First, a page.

CurrentlyAtLevel
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Is the type of bonding in TiCl4 ionic or covalent ?
And how you do you know ? I expected it to be ionic since it’s a metal bonded to a non metal but that’s gcse stuff and there’s probably a better explanation
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hi_imcatherine
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Its bonds are covalent. Titanium and chlorine have very similar electronegativity.
Last edited by hi_imcatherine; 8 months ago
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CurrentlyAtLevel
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(Original post by hi_imcatherine)
Its bonds are covalent. Titanium and chlorine have very similar electronegativity.
Right but how am I supposed to know that ?
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Kian Stevens
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Titanium is able to form dative covalent bonds with chloride ligands, due to vacant orbitals in titanium accepting the ligands' lone pairs
This process results in covalent bonds, not ionic bonds, being formed
Last edited by Kian Stevens; 8 months ago
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hi_imcatherine
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(Original post by CurrentlyAtLevel)
Right but how am I supposed to know that ?
You wouldn’t. I’m surprised this has been asked of you.
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Kian Stevens
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(Original post by hi_imcatherine)
You wouldn’t. I’m surprised this has been asked of you.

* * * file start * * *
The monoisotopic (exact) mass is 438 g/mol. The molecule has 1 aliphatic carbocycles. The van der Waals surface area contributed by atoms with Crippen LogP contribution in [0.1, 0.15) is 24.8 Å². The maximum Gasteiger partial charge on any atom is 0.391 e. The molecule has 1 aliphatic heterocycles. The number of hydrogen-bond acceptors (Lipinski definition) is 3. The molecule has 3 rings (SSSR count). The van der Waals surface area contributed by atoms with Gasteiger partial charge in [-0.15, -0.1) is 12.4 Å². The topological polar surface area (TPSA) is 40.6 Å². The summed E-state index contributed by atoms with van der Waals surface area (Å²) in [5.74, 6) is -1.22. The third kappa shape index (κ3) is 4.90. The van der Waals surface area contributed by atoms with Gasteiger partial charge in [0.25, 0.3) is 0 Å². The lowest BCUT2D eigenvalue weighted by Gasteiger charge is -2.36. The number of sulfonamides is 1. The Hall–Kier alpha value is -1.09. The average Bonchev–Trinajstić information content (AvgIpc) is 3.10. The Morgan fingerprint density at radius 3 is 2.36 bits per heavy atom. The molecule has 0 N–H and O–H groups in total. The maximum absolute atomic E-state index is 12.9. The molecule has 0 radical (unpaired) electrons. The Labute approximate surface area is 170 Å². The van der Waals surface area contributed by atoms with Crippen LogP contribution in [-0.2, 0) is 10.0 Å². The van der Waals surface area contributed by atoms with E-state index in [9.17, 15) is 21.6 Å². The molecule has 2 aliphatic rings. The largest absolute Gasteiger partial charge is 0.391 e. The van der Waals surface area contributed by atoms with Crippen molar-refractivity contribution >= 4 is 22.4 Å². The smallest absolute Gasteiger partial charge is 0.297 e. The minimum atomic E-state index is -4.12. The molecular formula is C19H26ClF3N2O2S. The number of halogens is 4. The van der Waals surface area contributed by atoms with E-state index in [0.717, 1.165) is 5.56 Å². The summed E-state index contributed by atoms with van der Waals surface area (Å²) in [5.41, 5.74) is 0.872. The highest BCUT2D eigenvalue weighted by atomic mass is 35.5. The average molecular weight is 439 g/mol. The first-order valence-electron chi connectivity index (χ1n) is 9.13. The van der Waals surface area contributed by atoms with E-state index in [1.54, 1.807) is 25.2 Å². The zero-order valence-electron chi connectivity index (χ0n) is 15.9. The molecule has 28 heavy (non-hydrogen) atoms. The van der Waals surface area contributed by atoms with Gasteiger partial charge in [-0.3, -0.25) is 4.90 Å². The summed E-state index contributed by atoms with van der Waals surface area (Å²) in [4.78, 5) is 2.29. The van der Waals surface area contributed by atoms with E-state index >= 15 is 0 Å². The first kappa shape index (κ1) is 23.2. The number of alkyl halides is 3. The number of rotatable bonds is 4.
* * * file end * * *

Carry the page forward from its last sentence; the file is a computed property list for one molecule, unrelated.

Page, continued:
Obviously not at GCSE
But at A-level, knowing how complexes such as TiCl4 are formed is required
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Miqueas
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Hello
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CurrentlyAtLevel
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(Original post by Kian Stevens)
Obviously not at GCSE
But at A-level, knowing how complexes such as TiCl4 are formed is required
[ltr]The chloride isn’t acting as a ligand here .
and even if it was , how am I supposed to know when I wasn’t told anything about it ?
Heres the question [/ltr]
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Kian Stevens
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(Original post by CurrentlyAtLevel)
[ltr]The chloride isn’t acting as a ligand here .
and even if it was , how am I supposed to know when I wasn’t told anything about it ?
Heres the question [/ltr]
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A ligand is any molecule or ion which can donate a lone pair of electrons to a central metal atom via coordinate bonding
The chloride ions are doing exactly that in this case
TiCl4 is a coordination complex where four chloride ligands have donated lone pairs of electrons to titanium's vacant orbitals, in order to form coordinate bonds...
Hence, chloride ions are acting as ligands in TiCl4

How do you know this?
Well, transition metals usually do behave like this, as per their nature... It's just something you have to become aware of